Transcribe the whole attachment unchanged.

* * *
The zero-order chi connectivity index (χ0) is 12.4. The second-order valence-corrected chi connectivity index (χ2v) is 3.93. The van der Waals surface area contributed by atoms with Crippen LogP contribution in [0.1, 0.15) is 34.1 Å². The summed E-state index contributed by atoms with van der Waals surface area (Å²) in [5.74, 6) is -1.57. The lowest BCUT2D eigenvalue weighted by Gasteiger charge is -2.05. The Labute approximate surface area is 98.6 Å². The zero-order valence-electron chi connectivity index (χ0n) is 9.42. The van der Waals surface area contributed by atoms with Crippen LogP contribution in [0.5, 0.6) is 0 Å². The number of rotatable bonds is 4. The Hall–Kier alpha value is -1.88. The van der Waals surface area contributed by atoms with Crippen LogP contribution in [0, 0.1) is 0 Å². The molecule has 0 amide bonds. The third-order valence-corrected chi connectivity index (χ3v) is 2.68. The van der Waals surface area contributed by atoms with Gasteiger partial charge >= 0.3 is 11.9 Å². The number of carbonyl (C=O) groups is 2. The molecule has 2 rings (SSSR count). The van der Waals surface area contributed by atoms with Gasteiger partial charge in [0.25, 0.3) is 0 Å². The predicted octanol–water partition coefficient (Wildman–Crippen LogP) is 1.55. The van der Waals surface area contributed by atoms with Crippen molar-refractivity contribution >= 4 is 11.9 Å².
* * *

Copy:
The zero-order chi connectivity index (χ0) is 12.4. The second-order valence-corrected chi connectivity index (χ2v) is 3.93. The van der Waals surface area contributed by atoms with Crippen LogP contribution in [0.1, 0.15) is 34.1 Å². The summed E-state index contributed by atoms with van der Waals surface area (Å²) in [5.74, 6) is -1.57. The lowest BCUT2D eigenvalue weighted by Gasteiger charge is -2.05. The Labute approximate surface area is 98.6 Å². The zero-order valence-electron chi connectivity index (χ0n) is 9.42. The van der Waals surface area contributed by atoms with Crippen LogP contribution in [0.5, 0.6) is 0 Å². The number of rotatable bonds is 4. The Hall–Kier alpha value is -1.88. The van der Waals surface area contributed by atoms with Crippen LogP contribution in [0, 0.1) is 0 Å². The molecule has 0 amide bonds. The third-order valence-corrected chi connectivity index (χ3v) is 2.68. The van der Waals surface area contributed by atoms with Gasteiger partial charge >= 0.3 is 11.9 Å². The number of carbonyl (C=O) groups is 2. The molecule has 2 rings (SSSR count). The van der Waals surface area contributed by atoms with Gasteiger partial charge in [0.25, 0.3) is 0 Å². The predicted octanol–water partition coefficient (Wildman–Crippen LogP) is 1.55. The van der Waals surface area contributed by atoms with Crippen molar-refractivity contribution >= 4 is 11.9 Å².